"We've tried to come up with a balanced budget that takes care of our most pressing needs," Bement notes. "With the significant investments in education in R&RA, we feel that we have a balanced portfolio. That's not to say that if we had larger budgets, we wouldn't put more funding into education throughout NSF," he explains.

NSF's educational support also goes beyond specific programs. "Right from its very founding over 50 years ago, the tradition of the foundation has been to integrate education and research," Bement says, adding that "we've done that consistently over the lifetime of the agency.

"Even in graduate research, we educate the graduate students in the course of doing research," Bement notes. "That integration pays huge benefits for society, because that knowledge and technology go with the graduate students when they leave graduate school to go into the private sector or into academics," he says.

In addition to programs to improve education, NSF also is a large supporter of programs to increase diversity in the science, technology, engineering, and mathematics (STEM) areas. According to Bement, these programs are making a difference.

"It's true that if you measure the trends of increased diversity over a long period of time, there's been more or less a linear trend with a very low slope," Bement says. "But, we're beginning to see that trend increase with the slope becoming more exponential.

"This is where patience and persistence pay off," Bement notes. "I think our investments are going to begin to show a dramatic improvement not only for the number of African Americans, but also for the number of Hispanics and especially of women studying in STEM fields," he says.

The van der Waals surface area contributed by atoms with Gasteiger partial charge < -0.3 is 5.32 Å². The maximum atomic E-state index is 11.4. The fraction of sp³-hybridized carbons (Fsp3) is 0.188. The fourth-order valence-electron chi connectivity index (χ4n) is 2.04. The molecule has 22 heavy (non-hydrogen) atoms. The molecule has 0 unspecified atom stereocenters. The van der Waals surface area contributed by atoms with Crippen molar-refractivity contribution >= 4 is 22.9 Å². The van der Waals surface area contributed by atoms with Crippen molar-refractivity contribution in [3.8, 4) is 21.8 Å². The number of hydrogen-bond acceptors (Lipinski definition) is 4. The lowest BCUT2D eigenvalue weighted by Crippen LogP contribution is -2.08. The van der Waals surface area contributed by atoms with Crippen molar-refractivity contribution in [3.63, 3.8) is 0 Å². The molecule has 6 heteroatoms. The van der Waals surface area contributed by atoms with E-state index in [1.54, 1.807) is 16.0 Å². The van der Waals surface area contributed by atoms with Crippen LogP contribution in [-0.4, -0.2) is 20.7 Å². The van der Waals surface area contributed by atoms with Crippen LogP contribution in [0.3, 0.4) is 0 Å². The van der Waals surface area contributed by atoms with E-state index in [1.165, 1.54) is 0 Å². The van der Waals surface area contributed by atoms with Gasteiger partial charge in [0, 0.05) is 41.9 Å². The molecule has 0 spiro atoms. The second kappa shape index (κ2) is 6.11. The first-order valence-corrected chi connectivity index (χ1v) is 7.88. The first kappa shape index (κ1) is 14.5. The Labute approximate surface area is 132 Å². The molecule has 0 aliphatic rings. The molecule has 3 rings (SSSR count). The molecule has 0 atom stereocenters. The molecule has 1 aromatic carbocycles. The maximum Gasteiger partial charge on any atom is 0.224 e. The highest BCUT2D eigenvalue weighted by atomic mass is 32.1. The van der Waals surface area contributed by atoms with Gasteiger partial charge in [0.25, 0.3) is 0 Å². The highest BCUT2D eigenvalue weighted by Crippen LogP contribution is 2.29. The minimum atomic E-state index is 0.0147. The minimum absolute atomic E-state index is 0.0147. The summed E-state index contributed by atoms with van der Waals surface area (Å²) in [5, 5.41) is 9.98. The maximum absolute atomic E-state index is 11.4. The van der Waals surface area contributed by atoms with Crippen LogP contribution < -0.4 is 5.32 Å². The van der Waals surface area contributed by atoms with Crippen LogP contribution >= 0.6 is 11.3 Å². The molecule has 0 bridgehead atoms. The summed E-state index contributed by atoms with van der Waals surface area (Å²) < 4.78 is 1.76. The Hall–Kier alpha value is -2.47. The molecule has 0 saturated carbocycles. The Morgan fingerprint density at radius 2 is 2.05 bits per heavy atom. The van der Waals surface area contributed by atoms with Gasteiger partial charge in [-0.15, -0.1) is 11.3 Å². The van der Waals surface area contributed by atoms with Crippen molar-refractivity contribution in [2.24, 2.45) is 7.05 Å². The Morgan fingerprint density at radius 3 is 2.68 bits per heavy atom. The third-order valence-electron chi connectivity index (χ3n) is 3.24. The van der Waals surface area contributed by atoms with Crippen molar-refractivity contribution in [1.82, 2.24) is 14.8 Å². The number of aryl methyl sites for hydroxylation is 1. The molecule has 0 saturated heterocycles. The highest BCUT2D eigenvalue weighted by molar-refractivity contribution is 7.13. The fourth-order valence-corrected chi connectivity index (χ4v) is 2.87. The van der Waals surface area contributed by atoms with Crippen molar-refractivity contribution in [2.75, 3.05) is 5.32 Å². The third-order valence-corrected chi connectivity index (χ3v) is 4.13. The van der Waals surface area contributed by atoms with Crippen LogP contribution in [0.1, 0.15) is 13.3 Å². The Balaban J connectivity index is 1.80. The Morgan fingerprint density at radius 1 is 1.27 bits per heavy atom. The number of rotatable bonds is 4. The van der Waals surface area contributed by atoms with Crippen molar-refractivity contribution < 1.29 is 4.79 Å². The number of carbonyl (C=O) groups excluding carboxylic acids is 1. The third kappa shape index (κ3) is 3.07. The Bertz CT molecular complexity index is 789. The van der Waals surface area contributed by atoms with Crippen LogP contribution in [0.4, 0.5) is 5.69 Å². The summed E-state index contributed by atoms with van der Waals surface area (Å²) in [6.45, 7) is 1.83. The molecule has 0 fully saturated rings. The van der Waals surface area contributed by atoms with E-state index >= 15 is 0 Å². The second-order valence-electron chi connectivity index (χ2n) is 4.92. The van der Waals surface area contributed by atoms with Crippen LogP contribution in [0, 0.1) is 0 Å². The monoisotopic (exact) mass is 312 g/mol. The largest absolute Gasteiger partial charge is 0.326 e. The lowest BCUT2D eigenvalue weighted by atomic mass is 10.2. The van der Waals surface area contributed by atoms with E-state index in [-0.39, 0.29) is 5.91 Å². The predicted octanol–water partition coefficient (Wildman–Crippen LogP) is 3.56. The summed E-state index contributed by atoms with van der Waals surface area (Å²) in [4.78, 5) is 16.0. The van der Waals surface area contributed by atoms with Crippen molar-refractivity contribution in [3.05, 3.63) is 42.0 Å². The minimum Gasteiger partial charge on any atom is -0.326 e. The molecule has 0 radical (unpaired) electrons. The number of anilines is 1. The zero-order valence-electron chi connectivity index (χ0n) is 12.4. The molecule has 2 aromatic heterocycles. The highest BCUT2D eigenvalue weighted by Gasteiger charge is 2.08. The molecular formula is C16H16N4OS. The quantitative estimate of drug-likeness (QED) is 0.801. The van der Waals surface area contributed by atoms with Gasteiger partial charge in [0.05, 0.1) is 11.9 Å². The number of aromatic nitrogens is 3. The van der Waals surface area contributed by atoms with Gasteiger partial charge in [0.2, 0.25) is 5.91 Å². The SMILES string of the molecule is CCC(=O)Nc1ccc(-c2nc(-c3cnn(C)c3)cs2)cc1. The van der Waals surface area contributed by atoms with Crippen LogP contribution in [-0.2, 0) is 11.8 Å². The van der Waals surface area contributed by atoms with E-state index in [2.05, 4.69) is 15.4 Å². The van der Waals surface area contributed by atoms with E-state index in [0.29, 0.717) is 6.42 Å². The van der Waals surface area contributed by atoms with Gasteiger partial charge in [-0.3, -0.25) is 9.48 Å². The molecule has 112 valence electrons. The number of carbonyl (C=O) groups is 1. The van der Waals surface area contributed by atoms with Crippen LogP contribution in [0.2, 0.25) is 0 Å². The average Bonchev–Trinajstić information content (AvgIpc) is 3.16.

Credit: Photo By Peter Cutts
Credit: Photo By Peter Cutts

Bement believes that one way to improve diversity is to recognize that a number of pathways lead to STEM fields. "We need to take into account that a lot of education of minorities takes place in two-year community colleges," Bement points out, adding that "more and more, a lot of teachers are also getting their education at two-year schools. There is a pathway here not only from secondary schools into community colleges but also from community colleges to matriculating to four-year colleges and universities."

According to Bement, "We have to look at all combinations of the pathways and be sure that we are paying attention to facilitating broadening participation." To this end, he encourages people to stop looking at the STEM fields through a straw, or pipeline, and instead allow people to flow into and out of these fields at every possible juncture.

"Just as there are pathways into science and engineering, there are also pathways out," Bement says. "Those are all a benefit to society, and we shouldn't feel that we are only interested in the B.S. graduates who are going to stay in science and engineering. We should be interested also in providing science- and engineering-trained students into the other professions such as law, business, and medicine, because that's all in the interest of having a technologically informed public," he explains.

It's this need for a technologically trained workforce that is also driving NSF's education programs, particularly those targeted at the K-12 level.

"As a nation, we've got to continue to interest our young people in learning about math and science regardless of what career they pursue," Bement notes. "In many respects, in a society entering the information age-which is where we are today-it's vitally important that we have a population well-educated in the role that science and technology play in everyday life," he says.